Fans of Drake and 21 Savage have been anticipating a full-length project together since their previous singles were so successful, and that day has now arrived with the release of “Her Loss.”
From the debut of “Sneakin” on Drake’s “More Life” album in 2016 to subsequent singles like “Mr. Like “Right Now” from “Savage Mode II” and “Knife Talk,” the album’s closer, by Toronto’s “Certified Lover Boy” rapper.
Following 21 Savage’s initial denial of rumors of a cooperation album circulating on social media, the album’s release came as a surprising but happy turn of events. Drake‘s latest solo effort, “Honestly, Nevermind,” has a duet with Jimmy Cook, and at the end of the music video for “Jimmy Cooks,” the duo made the announcement official.
Since OVO producer Noah “40” Shebib was diagnosed with COVID, the album’s release date was put back from October 28 to November 4. With an extra week to wait, speculation regarding the album’s direction reached a fever pitch.
The song’s title, “Her Loss,” suggests that the duo will follow in Drake’s footsteps by recalling past loves and bad habits. What was supposed to be a joint effort from both artists ended up sounding more like Drake‘s Take Care than a duet.
The pair gets off to a shaky start, with the first single “Rich Flex” seeming more disorderly than calculated in terms of its beat and shifts. Drake, whose flow is inconsistent compared to 21’s, comes in with an annoyingly melodious voice and rhymes DND, PTSD, GMC, and BRB.
As the event unfolds, the now-viral TikTok lyrics “21 can you do somethin’ for me?” become increasingly relevant. As time goes on, your offer to “work together on this” comes out more as a request for a few beers to keep the conversation going than as a serious invitation to get to work.
In “Hours of Silence,” when Drake seems to be crooning from the perspective of a bitter lover, the disparity between them is most glaring. “It’s my fault for once….you were lost till me,” he sings, and at first listen, it’s easy to forget that 21 Savage is also featured on the track.
When a song goes on for more than six minutes, it’s easy to lose track of the first two minutes, but the relaxed tempo makes up for it. The album as a whole feels like a war between Drake’s ego and 21’s ability, and there are numerous points where the listener will wish that 21 would step up and seize the song.
In his lone solo track, “3 AM on Glenwood,” 21 Savage makes the most of his opportunity, and the track ends up being a strong candidate for one of the album’s greatest. It’s comforting and reflective, and it demonstrates 21’s capacity to be vulnerable in comparison to Drake.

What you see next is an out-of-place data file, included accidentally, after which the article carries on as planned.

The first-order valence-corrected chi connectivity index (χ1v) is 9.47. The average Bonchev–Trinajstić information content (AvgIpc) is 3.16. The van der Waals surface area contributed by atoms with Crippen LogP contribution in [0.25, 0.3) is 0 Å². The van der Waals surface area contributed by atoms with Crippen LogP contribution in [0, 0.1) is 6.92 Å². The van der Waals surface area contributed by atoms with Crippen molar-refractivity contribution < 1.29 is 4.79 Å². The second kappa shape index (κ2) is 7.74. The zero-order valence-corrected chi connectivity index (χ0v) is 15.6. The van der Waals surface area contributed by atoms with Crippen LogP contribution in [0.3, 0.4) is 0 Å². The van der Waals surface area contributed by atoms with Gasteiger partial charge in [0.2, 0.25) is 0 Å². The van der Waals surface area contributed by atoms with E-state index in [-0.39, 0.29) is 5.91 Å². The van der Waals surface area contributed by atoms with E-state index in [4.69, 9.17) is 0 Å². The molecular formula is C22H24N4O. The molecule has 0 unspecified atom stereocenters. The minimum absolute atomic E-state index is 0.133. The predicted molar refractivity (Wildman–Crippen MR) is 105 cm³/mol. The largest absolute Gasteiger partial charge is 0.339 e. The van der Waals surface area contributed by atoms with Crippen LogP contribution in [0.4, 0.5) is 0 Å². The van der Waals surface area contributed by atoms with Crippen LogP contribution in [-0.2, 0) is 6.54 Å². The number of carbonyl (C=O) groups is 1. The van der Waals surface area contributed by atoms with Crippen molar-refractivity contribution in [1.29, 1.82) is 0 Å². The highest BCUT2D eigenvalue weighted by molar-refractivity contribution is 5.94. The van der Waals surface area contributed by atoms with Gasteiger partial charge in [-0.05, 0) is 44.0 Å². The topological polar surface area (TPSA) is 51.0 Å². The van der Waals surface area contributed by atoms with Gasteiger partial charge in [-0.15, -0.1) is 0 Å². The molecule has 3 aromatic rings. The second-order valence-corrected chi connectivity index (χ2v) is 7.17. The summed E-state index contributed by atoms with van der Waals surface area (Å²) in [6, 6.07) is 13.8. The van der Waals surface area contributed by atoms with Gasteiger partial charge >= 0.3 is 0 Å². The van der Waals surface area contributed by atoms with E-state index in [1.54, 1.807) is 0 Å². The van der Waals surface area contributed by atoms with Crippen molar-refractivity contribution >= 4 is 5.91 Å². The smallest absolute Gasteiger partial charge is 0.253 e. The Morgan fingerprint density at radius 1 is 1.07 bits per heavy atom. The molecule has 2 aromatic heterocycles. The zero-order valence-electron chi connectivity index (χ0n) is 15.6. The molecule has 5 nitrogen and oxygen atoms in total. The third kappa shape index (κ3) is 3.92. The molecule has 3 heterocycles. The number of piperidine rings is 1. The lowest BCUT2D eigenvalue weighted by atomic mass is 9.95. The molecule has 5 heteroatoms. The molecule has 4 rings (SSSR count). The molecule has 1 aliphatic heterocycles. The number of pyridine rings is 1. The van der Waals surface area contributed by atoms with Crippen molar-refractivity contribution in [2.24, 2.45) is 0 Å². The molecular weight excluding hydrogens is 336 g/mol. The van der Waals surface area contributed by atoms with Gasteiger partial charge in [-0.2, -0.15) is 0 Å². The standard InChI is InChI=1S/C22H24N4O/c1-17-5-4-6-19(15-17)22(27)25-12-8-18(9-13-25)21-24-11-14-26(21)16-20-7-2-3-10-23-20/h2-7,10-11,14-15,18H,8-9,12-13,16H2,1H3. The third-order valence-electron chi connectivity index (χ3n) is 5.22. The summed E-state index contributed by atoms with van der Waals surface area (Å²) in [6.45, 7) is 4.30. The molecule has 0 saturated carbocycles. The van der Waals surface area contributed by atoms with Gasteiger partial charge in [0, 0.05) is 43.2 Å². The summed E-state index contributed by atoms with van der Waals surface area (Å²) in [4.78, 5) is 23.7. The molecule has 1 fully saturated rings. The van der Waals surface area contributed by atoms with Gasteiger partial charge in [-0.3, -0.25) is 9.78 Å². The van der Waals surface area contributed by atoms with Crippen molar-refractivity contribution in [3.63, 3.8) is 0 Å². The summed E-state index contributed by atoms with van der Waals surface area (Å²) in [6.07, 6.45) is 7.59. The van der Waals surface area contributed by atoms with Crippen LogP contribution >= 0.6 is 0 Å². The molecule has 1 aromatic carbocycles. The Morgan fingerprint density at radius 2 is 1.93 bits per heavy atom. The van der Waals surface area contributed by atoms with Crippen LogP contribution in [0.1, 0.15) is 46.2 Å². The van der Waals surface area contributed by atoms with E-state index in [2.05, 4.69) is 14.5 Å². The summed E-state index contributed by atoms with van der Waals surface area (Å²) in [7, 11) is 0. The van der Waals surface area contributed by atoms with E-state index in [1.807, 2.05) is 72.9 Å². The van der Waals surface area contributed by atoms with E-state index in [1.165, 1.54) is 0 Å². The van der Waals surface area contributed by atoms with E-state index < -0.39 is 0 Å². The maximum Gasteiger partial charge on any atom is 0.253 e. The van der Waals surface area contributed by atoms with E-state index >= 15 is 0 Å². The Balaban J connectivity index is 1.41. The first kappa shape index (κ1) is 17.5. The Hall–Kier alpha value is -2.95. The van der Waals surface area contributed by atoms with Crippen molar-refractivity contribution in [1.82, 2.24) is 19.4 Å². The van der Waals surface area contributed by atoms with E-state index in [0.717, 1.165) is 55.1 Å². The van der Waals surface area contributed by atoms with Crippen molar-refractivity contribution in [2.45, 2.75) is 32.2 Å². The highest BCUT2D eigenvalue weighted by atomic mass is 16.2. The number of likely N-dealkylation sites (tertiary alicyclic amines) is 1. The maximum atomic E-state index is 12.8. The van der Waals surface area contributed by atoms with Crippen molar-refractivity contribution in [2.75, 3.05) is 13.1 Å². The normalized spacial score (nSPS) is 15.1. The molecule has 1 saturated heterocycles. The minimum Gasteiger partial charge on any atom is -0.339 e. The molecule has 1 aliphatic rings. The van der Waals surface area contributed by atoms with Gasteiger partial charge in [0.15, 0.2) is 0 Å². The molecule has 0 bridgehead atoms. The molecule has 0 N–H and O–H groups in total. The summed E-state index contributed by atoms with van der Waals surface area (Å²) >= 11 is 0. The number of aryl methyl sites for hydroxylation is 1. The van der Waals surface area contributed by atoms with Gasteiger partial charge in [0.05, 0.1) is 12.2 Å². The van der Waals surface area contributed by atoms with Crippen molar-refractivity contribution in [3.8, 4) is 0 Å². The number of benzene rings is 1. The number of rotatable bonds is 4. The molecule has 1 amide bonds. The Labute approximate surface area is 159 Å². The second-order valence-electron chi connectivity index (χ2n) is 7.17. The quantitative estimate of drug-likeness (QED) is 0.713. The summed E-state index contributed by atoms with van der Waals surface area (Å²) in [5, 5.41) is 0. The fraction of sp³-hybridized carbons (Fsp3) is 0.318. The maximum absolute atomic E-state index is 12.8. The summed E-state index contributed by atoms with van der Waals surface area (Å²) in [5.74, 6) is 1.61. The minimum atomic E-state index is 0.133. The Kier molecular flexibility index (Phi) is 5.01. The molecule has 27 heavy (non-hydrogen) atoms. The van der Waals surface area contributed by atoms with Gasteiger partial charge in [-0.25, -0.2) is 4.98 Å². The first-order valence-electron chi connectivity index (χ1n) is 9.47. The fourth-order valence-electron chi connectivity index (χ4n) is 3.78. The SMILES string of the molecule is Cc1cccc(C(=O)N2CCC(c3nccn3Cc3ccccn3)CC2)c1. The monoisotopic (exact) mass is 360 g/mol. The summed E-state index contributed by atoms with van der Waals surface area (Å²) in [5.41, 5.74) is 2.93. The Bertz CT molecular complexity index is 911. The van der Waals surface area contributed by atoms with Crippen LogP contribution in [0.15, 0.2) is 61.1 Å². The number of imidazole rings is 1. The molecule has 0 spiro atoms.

There are few tunes where the duo supports each other well, giving each other room to express what they do best in their different tones. The back-and-forth of “Privileged Rappers” gives the impression of equality,
but the song ultimately falls short. The expectations of the project are embodied in the sound and catchiness of the beat and lyrics of “Spin Bout U,” “Treacherous Twins,” and “Broke Boys,” in particular.
The songs “Spin Bout U” and “Treacherous Twins” build the mood for the two men to talk about their romantic affection for one another. In “Spin Bout U,” they woo a potential partner by inquiring about her history, promising her material goods, and shielding her from any man who comes near.
Drake raps, “Damn, just turned on the news and seen that men who never got p—y in school are makin’ laws about what women can do I gotta protect ya,” a line that has become iconic as a reference to the overturn of Roe v. Wade. The album dethroned Taylor Swift’s Midnights from the top spot in the U.S. The Billboard 200.
The question is whether or not its popularity can be attributed to the quality of the work itself or to the hype that surrounded it. The release and contents of the record have both been met with criticism.
Despite denials from co-writer and credited producer Lil Yachty the line “This b—h lie ’bout gettin’ shots, but she still a stallion” has gone viral and is thought to refer to Megan Thee Stallion and her current legal battle with Tory Lanez.
Vogue has filed a lawsuit over the distribution of fake magazines for promotional purposes. The apparent jab to the female rapper is ironic because she is listed as a co-writer on the album track “Rich Flex,” in which 21 samples the chorus from her smash hit song.
In the album’s penultimate track, “I Guess It’s F— Me,” Drake begs his ex to explain what went wrong in the hopes of finally moving on. While the song itself is powerful, hearing it as the last track of your collaborative effort leaves you wondering what the point was all along.
While Drake was able to get some things off his chest, the performance as a whole fell short of expectations and was ultimately a loss for the duo. Whoever lost out, gained something invaluable.